And so, having found his Evita, Parker returned to Argentina to court President Menem in June 1995. Menem said that he would not stop Parker from filming in Argentina, but he could not possibly grant him the coveted Casa Rosada, where Peron and Eva lived, to use as a location. Menem and his advisers knew that no matter whom they finally allowed into Argentina to make "Evita," the filmmakers would be met with the full force of citizens' feelings for Eva Peron. "In Argentina there are two kinds of people," says Parker, "those who think she's a saint and those who think she's a whore. There's no in-between."

The peculiar complexities of Argentine politics have allowed both right- and left-wing elements to claim Evita as their own. From the time Juan Peron was elected president in 1945 to Eva's death from cancer in 1952, the Perons advanced the cause of the labor unions and gave women the right to vote, but also--as keen admirers of Mussolini and Franco--cracked down on many freedoms with their tanks and goose-stepping soldiers. With her chignon, her couture wardrobe and her charitable foundations, Eva became the public face of Peron, a shining mother symbol for her country.

A key component of the musical "Evita," which has always rankled the Peronists, is its portrayal of her as a vulgar radio actress who slept with many men to advance her career. Her pre-Peron sexual escapades are well documented, and Parker was not about to whitewash his Evita--even as Madonna, no stranger to sexual scandal herself, wanted to portray Eva with more dimensions than a caricature of a woman who "slept her way to the top."

As the "Evita" company began assembling in Buenos Aires last January, it seemed that they had made a dreadful mistake. "Everybody wanted to kill us," says Parker. Driving in from the airport, he was greeted by graffiti on billboards and bridges saying FUERA [GO HOME] MADONNA. From the moment the star arrived, she was mobbed by fans and paparazzi, who made her a virtual prisoner in the Park Hyatt Hotel. The pro-Peronist press began a relentless campaign against the movie. A former secretary of Eva Peron's was publicly quoted as saying, "We want Madonna dead or alive. If she does not leave I will kill her."

On the first day of filming, hostile crowds burned the English and American flags. Extra police protection was added. At a hastily arranged press conference attended by 370 journalists, a subdued Madonna promised to "portray Evita as a courageous and respectable woman."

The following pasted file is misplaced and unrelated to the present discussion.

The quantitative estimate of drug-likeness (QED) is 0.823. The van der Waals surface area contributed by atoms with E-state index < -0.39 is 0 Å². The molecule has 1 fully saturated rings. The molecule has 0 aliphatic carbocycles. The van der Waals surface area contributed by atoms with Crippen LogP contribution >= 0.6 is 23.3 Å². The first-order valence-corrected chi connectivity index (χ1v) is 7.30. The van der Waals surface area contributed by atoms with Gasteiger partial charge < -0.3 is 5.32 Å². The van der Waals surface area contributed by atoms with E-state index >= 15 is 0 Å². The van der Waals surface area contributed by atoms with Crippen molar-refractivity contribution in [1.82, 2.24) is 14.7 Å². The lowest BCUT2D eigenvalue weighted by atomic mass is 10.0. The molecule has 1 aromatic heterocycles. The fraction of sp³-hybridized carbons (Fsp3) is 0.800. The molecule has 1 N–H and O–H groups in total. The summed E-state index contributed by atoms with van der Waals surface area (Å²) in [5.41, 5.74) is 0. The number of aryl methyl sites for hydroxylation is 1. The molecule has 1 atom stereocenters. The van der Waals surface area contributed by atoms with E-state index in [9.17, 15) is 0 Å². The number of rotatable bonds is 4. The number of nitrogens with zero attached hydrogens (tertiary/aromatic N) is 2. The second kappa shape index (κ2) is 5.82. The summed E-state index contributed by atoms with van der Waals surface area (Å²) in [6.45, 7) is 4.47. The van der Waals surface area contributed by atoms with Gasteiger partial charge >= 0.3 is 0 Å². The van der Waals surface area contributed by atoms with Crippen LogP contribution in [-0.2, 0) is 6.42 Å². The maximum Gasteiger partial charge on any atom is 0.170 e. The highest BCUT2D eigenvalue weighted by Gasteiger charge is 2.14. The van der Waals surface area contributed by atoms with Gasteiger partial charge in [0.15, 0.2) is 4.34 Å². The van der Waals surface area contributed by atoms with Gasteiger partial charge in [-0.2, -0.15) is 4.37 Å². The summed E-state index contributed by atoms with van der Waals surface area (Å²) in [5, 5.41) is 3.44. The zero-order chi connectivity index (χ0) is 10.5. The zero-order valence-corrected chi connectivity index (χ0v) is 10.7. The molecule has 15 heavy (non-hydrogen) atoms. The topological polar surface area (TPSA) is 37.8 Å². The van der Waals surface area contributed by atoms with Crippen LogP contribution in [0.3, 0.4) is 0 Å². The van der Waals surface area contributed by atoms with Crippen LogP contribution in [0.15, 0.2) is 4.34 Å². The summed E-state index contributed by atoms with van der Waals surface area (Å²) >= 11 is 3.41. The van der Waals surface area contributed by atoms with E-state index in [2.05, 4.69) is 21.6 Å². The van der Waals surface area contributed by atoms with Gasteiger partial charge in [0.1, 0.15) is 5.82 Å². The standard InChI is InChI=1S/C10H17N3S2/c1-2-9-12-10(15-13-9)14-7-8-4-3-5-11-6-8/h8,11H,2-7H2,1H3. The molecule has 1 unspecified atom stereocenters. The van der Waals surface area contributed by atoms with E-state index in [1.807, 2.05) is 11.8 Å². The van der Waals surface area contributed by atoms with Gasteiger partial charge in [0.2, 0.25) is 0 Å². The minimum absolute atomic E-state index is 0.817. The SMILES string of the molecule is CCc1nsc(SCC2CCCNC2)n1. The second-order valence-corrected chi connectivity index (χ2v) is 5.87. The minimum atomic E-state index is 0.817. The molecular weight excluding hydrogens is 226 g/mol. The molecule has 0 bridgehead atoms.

Then the notoriously star-struck President Menem invited Madonna--the actress he had previously pronounced "unsuitable"--to his estate for a tEte-A-tEte. In her diaries published in Vanity Fair, she described how the president's eyes roamed over her body and kept settling at her bra strap. ("Madonna always thinks everyone is looking at her bra strap," says Parker.) After playing her recording of "Don't Cry for Me Argentina" for Menem, she zeroed in for the kill: could she please sing the song on the Casa Rosada balcony, where Eva Peron addressed the throngs? He did not answer.

As filming progressed, the furor subsided: Argentina finally got bored with the movie. There were not even any star high jinks to report. The tabloids were hoping for an affair between Madonna and Banderas, but his pregnant wife-to-be, Melanie Griffith, was keeping close tabs on him. Meanwhile, Madonna enjoyed the occasional visit from her boyfriend, Carlos Leon.

The production was massive: during the 84-day shoot a total of 40,000 extras were dressed in period garb. Evita's funeral alone required a parade of 4,000 supplicants at the coffin. Madonna's wardrobe included a Fendi mink coat, Bulgari jewels and 30 pairs of custom-designed Ferragamo shoes. "I had more suits than songs," says Jonathan Pryce. "But not as many as Madonna."

Madonna plunged into her work with a seriousness of purpose that won over the most skeptical observers. She had displayed that dedication while recording the soundtrack, orchestrated by Lloyd Webber, earlier in London. "Madonna sings it better, far better, than Patti LuPone or Elaine Paige [the original stage Evitas]," insists Parker. Even her old adversary Sir Andrew was impressed with the results as he personally played piano for her rehearsals of "You Must Love Me," a ballad he and Tim Rice wrote for the movie.

During filming, the actors lip-synced to playbacks of the prerecorded songs. Parker's plan was to create as realistic a visual style as possible within the artifice of the genre. "Once you overcome the fact that people are singing, it's infinitely more convincing if it's shot in a naturalistic way." On the set, Madonna bitched and moaned like a true diva--about the heat, the flies, the waiting--but she was the most hardworking diva anyone ever saw. She would appear only fully dressed and made up as Evita. She did everything asked of her and never had a contretemps with Parker. "She was a pain in the a--," he says fondly, "but brilliantly prepared. Which is why you can't criticize her."

Eva Peron once railed against "envious and mediocre people who never understood me and will never understand me." Madonna, too, says she is tired of people's misperceptions of her. In the ivory-tower jail of her hotel, her kinship with Evita grew as she watched newsreel footage of the Perons. "I gave her the documentaries," says Parker, "and what is really to her credit and not mine is how she captured every mannerism."

Just days before they were scheduled to leave Buenos Aires, Menem granted "Evita" the Casa Rosada balcony. Madonna was overjoyed--"I didn't come all the way to Buenos Aires to sing "Don't Cry for Me Argentina' on a sound stage"--but Parker's panicked first thought was "Do I have enough light? I have 2,000 people in that shot." A replica of the palace was already under construction in London. But cinematographer Darius Khondji threw up spotlights to simulate the gritty, dramatic lighting he had seen in the black-and-white newsreels. For two nights running, a spectral, Hollywood Evita stood where Eva Peron had stood, and the filmmakers could see, in the emotion on the faces of the extras who tipped their faces upward, the living spirit of Evita--and why they had come to Argentina.